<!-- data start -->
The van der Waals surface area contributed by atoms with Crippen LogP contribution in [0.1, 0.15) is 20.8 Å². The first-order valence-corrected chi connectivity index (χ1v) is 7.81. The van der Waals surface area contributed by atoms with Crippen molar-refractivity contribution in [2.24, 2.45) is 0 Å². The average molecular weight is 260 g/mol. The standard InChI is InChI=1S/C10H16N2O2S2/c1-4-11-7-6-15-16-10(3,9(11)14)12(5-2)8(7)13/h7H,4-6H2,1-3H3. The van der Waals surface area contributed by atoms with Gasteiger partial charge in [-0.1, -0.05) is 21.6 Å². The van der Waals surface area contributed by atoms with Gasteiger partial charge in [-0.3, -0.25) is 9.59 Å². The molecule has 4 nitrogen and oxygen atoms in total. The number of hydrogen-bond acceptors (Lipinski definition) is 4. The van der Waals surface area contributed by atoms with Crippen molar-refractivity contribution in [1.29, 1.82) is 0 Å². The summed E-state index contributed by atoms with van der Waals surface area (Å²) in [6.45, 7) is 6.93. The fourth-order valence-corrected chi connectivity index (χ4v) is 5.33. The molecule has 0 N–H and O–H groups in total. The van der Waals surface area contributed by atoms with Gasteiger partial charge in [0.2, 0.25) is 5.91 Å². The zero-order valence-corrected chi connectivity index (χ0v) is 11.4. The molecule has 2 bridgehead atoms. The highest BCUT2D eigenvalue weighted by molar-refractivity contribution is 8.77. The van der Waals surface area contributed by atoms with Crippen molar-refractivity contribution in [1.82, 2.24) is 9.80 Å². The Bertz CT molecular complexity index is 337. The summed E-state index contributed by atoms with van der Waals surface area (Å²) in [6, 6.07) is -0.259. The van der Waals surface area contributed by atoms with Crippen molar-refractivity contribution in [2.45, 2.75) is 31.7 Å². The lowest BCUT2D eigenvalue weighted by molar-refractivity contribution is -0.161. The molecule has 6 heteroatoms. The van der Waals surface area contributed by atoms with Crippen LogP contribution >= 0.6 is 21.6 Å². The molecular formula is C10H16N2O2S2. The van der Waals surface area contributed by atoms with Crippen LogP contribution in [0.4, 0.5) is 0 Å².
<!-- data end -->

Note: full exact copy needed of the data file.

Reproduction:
The van der Waals surface area contributed by atoms with Crippen LogP contribution in [0.1, 0.15) is 20.8 Å². The first-order valence-corrected chi connectivity index (χ1v) is 7.81. The van der Waals surface area contributed by atoms with Crippen molar-refractivity contribution in [2.24, 2.45) is 0 Å². The average molecular weight is 260 g/mol. The standard InChI is InChI=1S/C10H16N2O2S2/c1-4-11-7-6-15-16-10(3,9(11)14)12(5-2)8(7)13/h7H,4-6H2,1-3H3. The van der Waals surface area contributed by atoms with Gasteiger partial charge in [-0.1, -0.05) is 21.6 Å². The van der Waals surface area contributed by atoms with Gasteiger partial charge in [-0.3, -0.25) is 9.59 Å². The molecule has 4 nitrogen and oxygen atoms in total. The number of hydrogen-bond acceptors (Lipinski definition) is 4. The van der Waals surface area contributed by atoms with Crippen molar-refractivity contribution in [1.29, 1.82) is 0 Å². The summed E-state index contributed by atoms with van der Waals surface area (Å²) in [6.45, 7) is 6.93. The fourth-order valence-corrected chi connectivity index (χ4v) is 5.33. The molecule has 0 N–H and O–H groups in total. The van der Waals surface area contributed by atoms with Gasteiger partial charge in [0.2, 0.25) is 5.91 Å². The zero-order valence-corrected chi connectivity index (χ0v) is 11.4. The molecule has 2 bridgehead atoms. The highest BCUT2D eigenvalue weighted by molar-refractivity contribution is 8.77. The van der Waals surface area contributed by atoms with Crippen molar-refractivity contribution in [1.82, 2.24) is 9.80 Å². The Bertz CT molecular complexity index is 337. The summed E-state index contributed by atoms with van der Waals surface area (Å²) in [6, 6.07) is -0.259. The van der Waals surface area contributed by atoms with Crippen molar-refractivity contribution in [2.45, 2.75) is 31.7 Å². The lowest BCUT2D eigenvalue weighted by molar-refractivity contribution is -0.161. The molecule has 6 heteroatoms. The van der Waals surface area contributed by atoms with Crippen LogP contribution >= 0.6 is 21.6 Å². The molecular formula is C10H16N2O2S2. The van der Waals surface area contributed by atoms with Crippen LogP contribution in [0.4, 0.5) is 0 Å².